22 April 2019
Buyers of this Tesla model and other electric cars will now have to shoulder 80 percent of the tax payable. Photo: HKEJ
Buyers of this Tesla model and other electric cars will now have to shoulder 80 percent of the tax payable. Photo: HKEJ

Tesla falls victim to Paul Chan’s budget

Former financial secretary Antony Leung used to love Lexus, but Paul Chan, the latest official to succeed him in the post, apparently has no regard for Tesla.

That is perhaps why in his first (and possibly last) budget, Chan proposed to drastically reduce the tax waiver for electric cars.

That’s also why Tesla was reported to have sold a dozen new models while Chan was delivering his speech at the Legislative Council on Wednesday.

Before his speech, a Tesla Model X75D cost HK$850,000. Now it costs HK$1.51 million because the first registration tax waiver on electric cars would be kept at HK$97,500.

In other words, a Tesla owner now has to absorb 80 percent of the tax payable.

Why the government has suddenly abandoned its first registration tax waiver on electric cars, a policy it has adopted over the past 23 years, remains a mystery.

But it definitely brought a lot of disappointment to local environmental groups and, of course, to Tesla and other electric-car makers.

There are 7,434 electric vehicles running on the streets of Hong Kong, or less than 1 percent of the total number of registered vehicles (810,000) in the city as of the end of last year. 

But the switch to electric cars is an emerging trend – and a welcome development as far as environmental protection is concerned – as reflected in the 20-fold increase in the number of electric vehicles registered last year, from 2013, according to data from the Environmental Protection Department.

The switch is also a result of the narrowing price gap between an electric car and its traditional rival, and that might have prompted the traditional car manufacturers to seek help from the financial secretary.

Still, the new policy appears to go against the worldwide trend towards electric cars, especially in China, where there is talk that Beijing motorists will be limited to driving only electric cars in the smog-choked capital.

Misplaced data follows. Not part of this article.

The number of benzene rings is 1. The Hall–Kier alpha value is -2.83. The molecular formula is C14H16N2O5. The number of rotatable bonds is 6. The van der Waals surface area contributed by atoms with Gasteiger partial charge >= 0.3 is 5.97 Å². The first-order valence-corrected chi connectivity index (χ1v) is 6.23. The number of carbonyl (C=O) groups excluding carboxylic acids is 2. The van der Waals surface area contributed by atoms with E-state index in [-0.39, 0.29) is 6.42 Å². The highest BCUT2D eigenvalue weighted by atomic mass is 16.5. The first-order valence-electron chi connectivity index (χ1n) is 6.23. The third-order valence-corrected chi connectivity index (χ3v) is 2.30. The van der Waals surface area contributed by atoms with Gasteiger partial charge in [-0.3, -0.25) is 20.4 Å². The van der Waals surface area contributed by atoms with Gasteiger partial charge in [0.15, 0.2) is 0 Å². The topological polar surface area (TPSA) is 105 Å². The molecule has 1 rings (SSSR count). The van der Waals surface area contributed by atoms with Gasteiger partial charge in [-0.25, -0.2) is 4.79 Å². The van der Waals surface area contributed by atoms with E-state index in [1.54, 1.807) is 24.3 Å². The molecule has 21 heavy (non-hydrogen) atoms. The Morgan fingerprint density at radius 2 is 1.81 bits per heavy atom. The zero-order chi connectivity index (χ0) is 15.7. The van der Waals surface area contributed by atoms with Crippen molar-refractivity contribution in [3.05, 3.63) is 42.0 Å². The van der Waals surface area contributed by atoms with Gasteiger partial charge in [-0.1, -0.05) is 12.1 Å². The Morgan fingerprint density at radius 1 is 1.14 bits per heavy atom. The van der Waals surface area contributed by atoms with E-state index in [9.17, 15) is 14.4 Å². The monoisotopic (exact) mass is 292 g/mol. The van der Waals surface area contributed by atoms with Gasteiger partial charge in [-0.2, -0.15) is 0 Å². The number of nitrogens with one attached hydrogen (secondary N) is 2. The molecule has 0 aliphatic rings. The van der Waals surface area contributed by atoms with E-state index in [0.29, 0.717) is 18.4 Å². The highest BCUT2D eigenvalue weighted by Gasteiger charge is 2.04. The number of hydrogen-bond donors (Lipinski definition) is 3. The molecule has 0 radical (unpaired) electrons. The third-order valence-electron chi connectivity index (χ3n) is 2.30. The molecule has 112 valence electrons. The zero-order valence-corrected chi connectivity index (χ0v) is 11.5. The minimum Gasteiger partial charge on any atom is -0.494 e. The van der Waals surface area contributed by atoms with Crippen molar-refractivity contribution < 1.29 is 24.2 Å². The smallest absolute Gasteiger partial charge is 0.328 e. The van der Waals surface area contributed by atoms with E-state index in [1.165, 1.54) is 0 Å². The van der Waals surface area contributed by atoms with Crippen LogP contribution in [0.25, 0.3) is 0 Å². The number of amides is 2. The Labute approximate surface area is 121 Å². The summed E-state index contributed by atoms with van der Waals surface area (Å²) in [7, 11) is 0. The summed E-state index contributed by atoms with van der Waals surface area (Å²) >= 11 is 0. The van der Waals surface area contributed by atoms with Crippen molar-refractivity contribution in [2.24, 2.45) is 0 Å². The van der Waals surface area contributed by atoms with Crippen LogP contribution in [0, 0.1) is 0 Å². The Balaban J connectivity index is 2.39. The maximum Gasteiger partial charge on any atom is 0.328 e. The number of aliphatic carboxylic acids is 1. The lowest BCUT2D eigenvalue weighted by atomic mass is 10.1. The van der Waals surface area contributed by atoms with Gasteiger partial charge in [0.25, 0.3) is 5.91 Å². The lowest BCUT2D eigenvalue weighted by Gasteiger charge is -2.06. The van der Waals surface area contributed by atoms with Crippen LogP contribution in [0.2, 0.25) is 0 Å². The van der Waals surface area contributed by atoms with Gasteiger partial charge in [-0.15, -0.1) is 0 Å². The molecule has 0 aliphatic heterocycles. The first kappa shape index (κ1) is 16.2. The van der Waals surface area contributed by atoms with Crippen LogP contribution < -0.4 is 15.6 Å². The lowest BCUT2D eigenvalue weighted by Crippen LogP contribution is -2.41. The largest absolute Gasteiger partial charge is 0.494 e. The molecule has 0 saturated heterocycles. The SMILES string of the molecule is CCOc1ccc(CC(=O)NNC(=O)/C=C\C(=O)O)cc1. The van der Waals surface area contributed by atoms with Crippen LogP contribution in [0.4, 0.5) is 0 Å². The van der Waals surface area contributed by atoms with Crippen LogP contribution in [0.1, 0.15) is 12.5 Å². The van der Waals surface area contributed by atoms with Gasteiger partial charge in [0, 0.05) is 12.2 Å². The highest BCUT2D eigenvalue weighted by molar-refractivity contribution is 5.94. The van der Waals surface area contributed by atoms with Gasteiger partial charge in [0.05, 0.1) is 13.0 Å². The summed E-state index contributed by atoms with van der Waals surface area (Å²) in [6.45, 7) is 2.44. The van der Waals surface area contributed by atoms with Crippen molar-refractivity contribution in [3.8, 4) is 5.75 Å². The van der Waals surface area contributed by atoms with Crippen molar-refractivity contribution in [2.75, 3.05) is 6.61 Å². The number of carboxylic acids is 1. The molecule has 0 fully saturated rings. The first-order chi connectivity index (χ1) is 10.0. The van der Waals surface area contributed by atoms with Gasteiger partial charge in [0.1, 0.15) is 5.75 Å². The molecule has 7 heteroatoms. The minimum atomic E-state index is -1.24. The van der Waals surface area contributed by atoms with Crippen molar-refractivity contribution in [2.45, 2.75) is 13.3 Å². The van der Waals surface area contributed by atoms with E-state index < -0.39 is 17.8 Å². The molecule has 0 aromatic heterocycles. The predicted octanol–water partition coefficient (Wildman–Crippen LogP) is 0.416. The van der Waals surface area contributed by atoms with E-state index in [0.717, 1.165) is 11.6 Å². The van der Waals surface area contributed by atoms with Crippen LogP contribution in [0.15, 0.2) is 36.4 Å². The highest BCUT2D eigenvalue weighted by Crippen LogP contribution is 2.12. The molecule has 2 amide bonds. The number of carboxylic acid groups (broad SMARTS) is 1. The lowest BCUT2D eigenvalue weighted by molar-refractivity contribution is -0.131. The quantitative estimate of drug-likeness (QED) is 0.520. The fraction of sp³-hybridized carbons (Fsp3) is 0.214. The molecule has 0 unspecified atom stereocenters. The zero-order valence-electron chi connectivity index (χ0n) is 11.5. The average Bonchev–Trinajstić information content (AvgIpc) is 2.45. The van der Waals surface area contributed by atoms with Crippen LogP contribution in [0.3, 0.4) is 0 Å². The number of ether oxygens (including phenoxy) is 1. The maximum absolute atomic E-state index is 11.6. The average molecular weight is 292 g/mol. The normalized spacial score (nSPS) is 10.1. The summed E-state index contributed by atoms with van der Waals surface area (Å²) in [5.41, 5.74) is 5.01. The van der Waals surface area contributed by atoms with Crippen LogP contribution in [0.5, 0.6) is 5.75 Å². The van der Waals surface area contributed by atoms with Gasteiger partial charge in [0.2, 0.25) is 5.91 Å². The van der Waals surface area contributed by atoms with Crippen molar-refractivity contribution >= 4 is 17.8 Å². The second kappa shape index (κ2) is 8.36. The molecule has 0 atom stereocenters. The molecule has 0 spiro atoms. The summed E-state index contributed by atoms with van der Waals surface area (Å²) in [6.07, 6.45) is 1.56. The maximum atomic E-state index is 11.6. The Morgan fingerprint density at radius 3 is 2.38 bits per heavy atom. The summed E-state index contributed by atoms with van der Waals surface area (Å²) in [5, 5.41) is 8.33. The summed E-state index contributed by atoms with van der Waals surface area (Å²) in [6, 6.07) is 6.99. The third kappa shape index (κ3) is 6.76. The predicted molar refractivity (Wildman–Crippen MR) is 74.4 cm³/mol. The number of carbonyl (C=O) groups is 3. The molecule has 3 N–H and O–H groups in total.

Dr. Man Chi-sum, chief executive of the environmental protection NGO Green Power, criticized the government for not giving the policy a deeper thought, adding that it did not offer other options for consumers.

Instead of reining in the growth of the traditional car industry, which adds 20,000 gasoline-powered units in the city every year, the government chose to kill the new electric car sector, which has been growing at only 2,000 units per year.

Man expects the volume of electric vehicle sales to decline sharply as the number of traditional cars in the streets grows rapidly.

A spokeswoman for Tesla expressed disappointment at the government’s decision to withdraw support for electric cars, saying it threatens to move Hong Kong backwards.

To be sure, this is not the first case that shows how the government can make or break new economy players.

Eighteen months ago, police arrested five Uber drivers in a high-profile crackdown on unlicensed transport services in Hong Kong, although it had earlier endorsed the car-hailing app as a “success story”.

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EJ Insight writer

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